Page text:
Marine cargo insurance is as old as marine trade and has existed in various forms dating back to 3000 BC. Early merchants trading on China’s rivers practiced a form of loss control by deliberately spreading a given cargo among several vessels, thereby reducing potential loss.
It is in the ancient civilization of Babylon, however, that we find the earliest record of insurance in the form of “bottomry.” The Code of Hammurabi (c. 2100 BC) sets bottomry (the advance of money on the security of a vessel to protect against the loss of the cargo by marine perils) at 20 percent. Traders, whose cargoes were advanced by merchants, were thus protected from debt if the cargo was lost. This practice continued throughout the Mediterranean region and was further emphasized in an edict by the Roman Emperor Justinian, who restricted the interest money advanced to bottomry to 12 percent.
Another marine insurance term found in ancient time is General Average. The Greek Indian and Phoenician traders are known to have used the concept, and a written reference to it is made in Rhodian Law (c. 700 BC). The law states, “Let that which has been jettisoned on behalf of all be restored by the contribution of all.” It continues, “A collection of the contributions for jettison shall be made when the ship is saved.”
Justinian also codifies the concept of General Average, taking it a step further to include the following: “When a ship is sunk or wrecked, whatever of his property each owner may have saved, he shall keep it for himself.” This concept was widely used throughout early civilizations.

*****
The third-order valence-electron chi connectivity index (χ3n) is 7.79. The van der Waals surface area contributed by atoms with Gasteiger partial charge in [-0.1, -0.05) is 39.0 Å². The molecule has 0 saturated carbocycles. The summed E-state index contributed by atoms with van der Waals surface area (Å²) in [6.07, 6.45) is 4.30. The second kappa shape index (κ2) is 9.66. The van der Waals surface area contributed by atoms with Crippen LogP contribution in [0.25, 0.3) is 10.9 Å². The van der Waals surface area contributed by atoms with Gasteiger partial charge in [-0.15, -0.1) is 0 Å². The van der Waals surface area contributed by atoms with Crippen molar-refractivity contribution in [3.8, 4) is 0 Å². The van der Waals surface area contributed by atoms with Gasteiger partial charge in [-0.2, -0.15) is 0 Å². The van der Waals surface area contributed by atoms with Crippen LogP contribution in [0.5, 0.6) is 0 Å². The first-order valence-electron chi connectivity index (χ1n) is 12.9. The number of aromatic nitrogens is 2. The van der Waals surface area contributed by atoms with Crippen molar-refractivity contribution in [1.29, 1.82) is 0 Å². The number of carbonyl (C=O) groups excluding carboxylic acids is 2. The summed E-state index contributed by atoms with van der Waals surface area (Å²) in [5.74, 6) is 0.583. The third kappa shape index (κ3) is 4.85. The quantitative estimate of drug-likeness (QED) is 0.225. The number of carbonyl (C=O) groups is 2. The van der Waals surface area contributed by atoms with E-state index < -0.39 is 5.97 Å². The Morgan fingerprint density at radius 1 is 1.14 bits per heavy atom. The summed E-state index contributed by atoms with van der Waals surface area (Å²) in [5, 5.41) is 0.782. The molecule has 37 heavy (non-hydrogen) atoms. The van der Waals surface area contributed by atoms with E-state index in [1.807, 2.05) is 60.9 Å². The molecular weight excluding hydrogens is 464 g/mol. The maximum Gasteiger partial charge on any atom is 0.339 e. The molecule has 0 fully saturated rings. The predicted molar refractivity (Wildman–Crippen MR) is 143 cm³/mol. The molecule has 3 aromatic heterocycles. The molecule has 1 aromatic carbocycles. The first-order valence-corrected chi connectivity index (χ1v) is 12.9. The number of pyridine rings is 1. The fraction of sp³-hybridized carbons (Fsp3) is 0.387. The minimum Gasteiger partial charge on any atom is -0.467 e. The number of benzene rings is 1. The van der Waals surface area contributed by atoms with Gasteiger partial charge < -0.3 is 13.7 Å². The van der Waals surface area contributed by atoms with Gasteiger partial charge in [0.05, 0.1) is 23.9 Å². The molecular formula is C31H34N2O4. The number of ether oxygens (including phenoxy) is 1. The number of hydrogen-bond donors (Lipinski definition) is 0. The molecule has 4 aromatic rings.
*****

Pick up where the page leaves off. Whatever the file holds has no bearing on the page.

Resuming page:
The next major development in marine insurance can be traced to the rise of the guilds throughout Europe in the 11th and 12th centuries. Danish navigators began forming guilds whose role was to indemnify its members against losses at sea.
The same era also finds the first use of premiums in marine insurance. The merchant cities of Lombardy, Venice and Florence were the centers of Mediterranean trade, and it was through these that written records began to emerge. By 1255, the Merchant State of Venice had embodied the principals of mutual insurance against the loss of pillage through contribution.
The oldest marine policy known to have been issued was on a vessel named Santa Clara, and the oldest policy document in existence was dated April 24, 1384, covering four bales of textiles on a journey from Pisa to Savona.
The Lombards brought these basic concepts of marine insurance to northern Europe and England in the 13th Century. By the 17th Century, London, with the emergence of the Lloyd’s of London Association, had developed into a leading center for marine insurance.